Welcome to Emu Parade, where the idea is simple yet impactful: pick up rubbish, and in return, you’ll get a freshly brewed cup of coffee.

Roland is the driving force behind Emu Parade, a not-for-profit organisation dedicated to cleaning up Australia’s beaches in exchange for free coffee. He makes his coffee out of Trish, a retired fire engine that’s been converted to run on used deep fryer oil instead of diesel. Roly collects waste oil from restaurants, filters it in his garage, and then runs it through some modifications for it to run Trish’s fuel system.

Emu Parade stands as an extraordinary initiative that we are proud to get behind. As well as being a major sponsor, we’ve also equipped Trish with top-of-the-line machinery, including two La Marzocco GS3s, ensuring a steady stream of cafe-quality coffee at all times.

Amidst his journey facilitating beach clean-ups along Australia's East Coast, we had the pleasure of catching up with Roly for a quick debrief on all things Emu Parade.

Q: Hey Roly, What’s Emu Parade? Give us the full run down on Trish.
A: Emu Parade is my not-for-profit organisation, where I make people exquisite free coffee in exchange for picking up some rubbish. So professional bribery, pretty much, but the good kind. I make coffee on machines that are powered by batteries, on the back of my 1994 ex-RFS firetruck Trish, which I’ve converted to run on used vegetable oil instead of diesel and recharge the batteries while she drives. So Emu Parade uses hospitality to address pollution, powered by community and an abundant hospitality waste stream.

Q: For those who don’t know, what’s the story behind the name, Emu Parade?
A: Emu Parade is what we used to call the cleanup at primary school, everyone lines up and sweeps through the yard together to pick up the rubbish leftover from morning tea and lunch. It’s a great technique for adults at the beach as well.

Q: How long has Emu Parade been in the making?
A: Emu Parade as an idea first arrived in 2019, so about four years ago. This is also the second firetruck I’ve converted for travelling around, giving people coffee for picking up rubbish.

Q: Trish boasts an impressive set-up. Are you qualified in any trade, or did you just learn along the way?
A: Thank you, but eek, nope, not really! I’ve just learned along the way, and have been able to learn enough about electricity, plumbing, diesel engines and general mechanical stuff. My mate Damo is also an old hand at all things tinkering, and he has taught me a lot about a lot.

Q: You’ve been a barista for 14 years, tell us about your coffee-making journey.
A: I fell in love with the art of making coffee the instant I got my first cafe job straight out of high school. I love that there is no end point to be reached, and no definitive answers to a lot of the mysteries between growing cherries and slurping brews, because it all comes back to flavour and perception. My favourite thing about being a barista is the infinite human connection possible in every single cup. I’ve owned two of my own cafes that have both gone well, so Emu Parade is applying the same formula towards mobile and more purpose-driven espresso.

Q: Have you faced any challenges coordinating beach clean-ups?
A: Yeah. It’s more trouble than you’d think convincing the authorities to let me organise cleanups. When I first started in 2019, I got fined for “unlawfully trading” at my local beach, aka not doing things properly. Now, it’s all certified and insured and safe and everything, and I always want to do right by the council. But the red tape can get frustrating when it’s such a simple, comprehensively beneficial community experience.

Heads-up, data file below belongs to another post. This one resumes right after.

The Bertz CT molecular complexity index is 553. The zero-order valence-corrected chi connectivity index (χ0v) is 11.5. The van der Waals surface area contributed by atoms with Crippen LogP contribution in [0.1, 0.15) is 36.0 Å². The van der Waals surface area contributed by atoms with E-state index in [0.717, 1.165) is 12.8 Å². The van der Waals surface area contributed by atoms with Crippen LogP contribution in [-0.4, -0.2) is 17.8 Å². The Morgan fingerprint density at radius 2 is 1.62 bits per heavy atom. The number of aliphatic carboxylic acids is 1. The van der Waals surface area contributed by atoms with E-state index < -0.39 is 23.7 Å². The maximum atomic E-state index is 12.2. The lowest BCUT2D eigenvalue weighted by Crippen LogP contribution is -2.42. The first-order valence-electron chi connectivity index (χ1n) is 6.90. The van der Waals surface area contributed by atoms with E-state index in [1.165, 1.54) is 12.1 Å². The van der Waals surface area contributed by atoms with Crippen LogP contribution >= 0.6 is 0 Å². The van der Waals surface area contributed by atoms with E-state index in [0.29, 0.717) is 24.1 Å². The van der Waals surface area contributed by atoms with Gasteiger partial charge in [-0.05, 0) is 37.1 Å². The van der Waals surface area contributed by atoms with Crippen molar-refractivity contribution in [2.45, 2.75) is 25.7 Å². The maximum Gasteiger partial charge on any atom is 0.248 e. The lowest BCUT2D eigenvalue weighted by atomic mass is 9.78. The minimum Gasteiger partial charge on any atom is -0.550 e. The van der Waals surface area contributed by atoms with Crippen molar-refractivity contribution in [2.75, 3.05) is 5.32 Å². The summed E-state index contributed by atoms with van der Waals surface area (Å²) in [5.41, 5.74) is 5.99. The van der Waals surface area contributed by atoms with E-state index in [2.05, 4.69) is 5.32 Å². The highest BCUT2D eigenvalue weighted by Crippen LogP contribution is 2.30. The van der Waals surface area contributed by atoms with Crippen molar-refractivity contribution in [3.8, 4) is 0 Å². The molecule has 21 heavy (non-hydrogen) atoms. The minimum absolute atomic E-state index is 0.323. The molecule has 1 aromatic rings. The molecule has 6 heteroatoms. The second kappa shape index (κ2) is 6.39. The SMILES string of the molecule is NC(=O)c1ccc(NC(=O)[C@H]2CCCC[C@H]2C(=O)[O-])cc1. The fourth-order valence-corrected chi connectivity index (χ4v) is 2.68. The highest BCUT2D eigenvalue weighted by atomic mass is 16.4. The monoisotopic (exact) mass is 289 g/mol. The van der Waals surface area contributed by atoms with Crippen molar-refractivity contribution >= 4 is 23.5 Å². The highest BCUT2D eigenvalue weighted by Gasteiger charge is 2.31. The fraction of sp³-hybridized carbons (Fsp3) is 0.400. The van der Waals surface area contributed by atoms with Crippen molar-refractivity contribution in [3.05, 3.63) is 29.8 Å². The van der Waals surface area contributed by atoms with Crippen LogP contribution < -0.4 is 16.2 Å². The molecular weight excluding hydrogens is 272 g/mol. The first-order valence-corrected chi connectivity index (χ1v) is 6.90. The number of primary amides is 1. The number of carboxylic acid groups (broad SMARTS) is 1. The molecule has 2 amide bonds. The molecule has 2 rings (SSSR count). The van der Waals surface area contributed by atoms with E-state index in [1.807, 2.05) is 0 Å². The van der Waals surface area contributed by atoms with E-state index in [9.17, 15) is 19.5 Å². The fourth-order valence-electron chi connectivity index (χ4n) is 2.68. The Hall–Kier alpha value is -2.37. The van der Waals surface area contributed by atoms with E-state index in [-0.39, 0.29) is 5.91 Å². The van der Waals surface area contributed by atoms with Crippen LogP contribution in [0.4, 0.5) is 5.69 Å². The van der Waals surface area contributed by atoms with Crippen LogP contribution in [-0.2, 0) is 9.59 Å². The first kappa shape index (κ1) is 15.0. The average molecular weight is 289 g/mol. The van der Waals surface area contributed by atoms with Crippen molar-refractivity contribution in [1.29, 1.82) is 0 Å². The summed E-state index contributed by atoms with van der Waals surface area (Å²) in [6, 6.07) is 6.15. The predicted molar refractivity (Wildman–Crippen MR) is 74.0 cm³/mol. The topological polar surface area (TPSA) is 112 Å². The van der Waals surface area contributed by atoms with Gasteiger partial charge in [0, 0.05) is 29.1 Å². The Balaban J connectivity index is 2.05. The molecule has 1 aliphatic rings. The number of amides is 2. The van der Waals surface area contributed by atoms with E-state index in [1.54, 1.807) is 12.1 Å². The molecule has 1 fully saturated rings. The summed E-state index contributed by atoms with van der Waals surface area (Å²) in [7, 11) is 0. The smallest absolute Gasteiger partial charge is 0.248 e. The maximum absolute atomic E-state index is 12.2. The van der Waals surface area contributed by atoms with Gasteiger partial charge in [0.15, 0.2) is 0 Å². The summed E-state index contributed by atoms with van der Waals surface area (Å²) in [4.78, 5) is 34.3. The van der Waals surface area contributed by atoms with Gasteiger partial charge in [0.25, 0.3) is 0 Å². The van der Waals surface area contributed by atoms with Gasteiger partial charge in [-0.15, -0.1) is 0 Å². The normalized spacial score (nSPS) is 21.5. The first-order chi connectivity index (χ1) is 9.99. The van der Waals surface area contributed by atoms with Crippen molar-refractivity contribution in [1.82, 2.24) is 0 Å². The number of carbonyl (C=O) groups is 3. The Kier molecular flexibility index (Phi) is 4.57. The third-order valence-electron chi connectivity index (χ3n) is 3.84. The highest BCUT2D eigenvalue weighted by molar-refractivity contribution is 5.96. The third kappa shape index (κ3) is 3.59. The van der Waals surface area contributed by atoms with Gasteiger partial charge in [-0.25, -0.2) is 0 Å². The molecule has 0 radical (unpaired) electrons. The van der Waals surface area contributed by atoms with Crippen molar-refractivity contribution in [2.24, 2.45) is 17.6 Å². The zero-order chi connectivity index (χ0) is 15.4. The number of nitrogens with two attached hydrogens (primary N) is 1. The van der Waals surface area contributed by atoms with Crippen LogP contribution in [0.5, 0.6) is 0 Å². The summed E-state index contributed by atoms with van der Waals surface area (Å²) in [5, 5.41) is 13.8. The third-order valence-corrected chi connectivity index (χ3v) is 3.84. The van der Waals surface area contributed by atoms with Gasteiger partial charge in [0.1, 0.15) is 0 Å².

Q: What do you get up to when you’re not cleaning up beaches and bribing people with coffee?
A: I surf religiously, read, ride bikes and spend time with my family. Lately, I’ve been trying to make some videos to share more about the Emu Parade adventure, so that’s been taking up some time too.

Q: What advice would you give to someone who wants to start a similar initiative in their own community?
A: Hmmm… start with what really bothers you, then combine it with what you’re really passionate about. ‘Tend to the part of the garden you can touch’. (I think that’s Buddhist or something. I like it)

Q: How do you balance your own personal and professional commitments with your dedication to running Emu Parade?
A: Oh, that’s a really tough one. I don’t really ever switch off because I don’t get to decide when an answer or a solution to some problem will arrive in my brain. But thankfully, I love this project so much that, at the moment, I don’t feel like I have to compromise anywhere.

Q: What’s your coffee setup at home?
A: Aeropress with a Prismo disc is unbeatable.

Q: And, your favourite Supreme coffee?
A: I’m a sucker for Big Joe to start the day, but I also love the 50/50 decaf blend for afternoon flatties.

Q: Smooth or crunchy?

Q: What’s your vision for Emu Parade? Talk us through the next 12 months.
A: A combination of local cleanups around home in the Northern Beaches, and expeditions to more far-flung coasts with more rubbish and fewer people. The top end has some insanely polluted beaches that are hundreds of kms from the nearest town, which I don’t think a lot of people realise. Down the line, I’d love to establish some sort of annual convoy to these places to start making a meaningful dent in the rubbish that’s out there choking some of our most pristine wilderness.

Q: Thanks for your time Roly! Is there anything else you’d like to share with us?
A: I think that probably covers it! A follow on Instagram and YouTube would be awesome, and then just spreading the word to people who might be interested in joining a cleanup. Coming soon to a beach near you!

Learn more about Emu Parade and see the upcoming clean-up schedule here.
Keep up to date with Emu Parade: @ep.cleanup


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